The jewellery sale at Chiswick Auctions on September 17 includes pieces from the family of Robert Cowan Marshall, a wealthy Glasgow manufacturer who in 1896 acquired the historic house Burntshields at Kilbarchan. Lots include this 5in (12cm) 19th century Latin cross decorated with blue, white and red enamel, punctuated by octagonal-cut garnets in foiled closed-back settings, estimated at £500-700.
This 8in (20cm) 19th century Chinese zitan brush pot, carved with sages amongst trees and mountains, with inscriptions signed by the artist, comes from a private collection formed in Hong Kong in the 1960s. It is estimated at £2000-3000 at Ma San Auction House in Bath on September 19.
The 1908 Olympics were held at short notice in White City, west London, after the 1906 Naples earthquake left the Italians unable to afford to host the games in Rome. Just 22 countries took part in London and Great Britain took 56 gold, 51 silver and 39 bronze medals – a haul surely never to be repeated which put it top of the table.
The silver-plated and blue enamel badges worn by event officials are rare. They were made by Vaughton of Birmingham, each depicting the head of Athena within a ribbon reading Olympic Games London 1908 and the title of the wearer. This judge’s badge has an estimate of £500-600 at David Duggleby’s Country House sale in Scarborough on September 13.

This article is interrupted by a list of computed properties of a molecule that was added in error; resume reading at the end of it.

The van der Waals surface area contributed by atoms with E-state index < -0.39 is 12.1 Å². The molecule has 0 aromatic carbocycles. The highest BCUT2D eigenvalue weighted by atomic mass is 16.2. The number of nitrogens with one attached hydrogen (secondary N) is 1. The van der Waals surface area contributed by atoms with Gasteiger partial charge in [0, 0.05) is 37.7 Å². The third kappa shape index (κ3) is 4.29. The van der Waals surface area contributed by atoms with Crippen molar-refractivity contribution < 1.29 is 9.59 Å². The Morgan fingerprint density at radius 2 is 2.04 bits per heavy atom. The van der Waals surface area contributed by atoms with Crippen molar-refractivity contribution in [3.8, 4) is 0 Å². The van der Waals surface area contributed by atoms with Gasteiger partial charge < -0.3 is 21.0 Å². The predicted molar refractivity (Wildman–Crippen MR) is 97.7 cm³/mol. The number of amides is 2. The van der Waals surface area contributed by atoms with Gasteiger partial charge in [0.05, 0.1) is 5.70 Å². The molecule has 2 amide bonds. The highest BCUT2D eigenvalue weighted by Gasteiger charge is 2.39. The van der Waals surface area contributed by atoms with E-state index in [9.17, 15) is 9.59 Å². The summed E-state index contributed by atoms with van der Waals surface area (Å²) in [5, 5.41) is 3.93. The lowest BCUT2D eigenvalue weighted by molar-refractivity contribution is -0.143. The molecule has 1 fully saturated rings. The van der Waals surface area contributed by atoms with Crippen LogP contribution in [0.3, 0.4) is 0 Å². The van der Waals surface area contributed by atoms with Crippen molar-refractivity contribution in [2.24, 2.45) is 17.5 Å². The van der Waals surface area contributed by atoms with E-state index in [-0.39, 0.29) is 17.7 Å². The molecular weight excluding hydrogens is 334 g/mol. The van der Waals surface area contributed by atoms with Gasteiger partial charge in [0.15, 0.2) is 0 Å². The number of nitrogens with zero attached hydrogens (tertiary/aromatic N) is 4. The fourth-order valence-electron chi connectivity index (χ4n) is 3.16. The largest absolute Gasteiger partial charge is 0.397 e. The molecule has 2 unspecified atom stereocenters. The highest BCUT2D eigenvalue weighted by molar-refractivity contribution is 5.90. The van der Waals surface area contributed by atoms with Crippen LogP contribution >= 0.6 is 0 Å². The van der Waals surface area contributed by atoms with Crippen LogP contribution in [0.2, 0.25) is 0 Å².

The September 19-20 auction of collectors’ items at Charterhouse in Sherborne, Dorset, includes this Bassett-Lowke model of a Burrell engine.
Dating to the 1950s or ‘60s, this ¾in scale model originally came in kit form. Included in the lot is a Bassett-Lowke Model Railway and Engineering Catalogue which lists all the castings and components necessary to build your own model. Another booklet is titled How to Build a Traction Engine.
If you did not have the time, skills or inclination, Bassett-Lowke would sell you a finished model, with instructions and accessories for running, for £136 – a substantial sum given you could buy a new Mini in 1960 for about £500.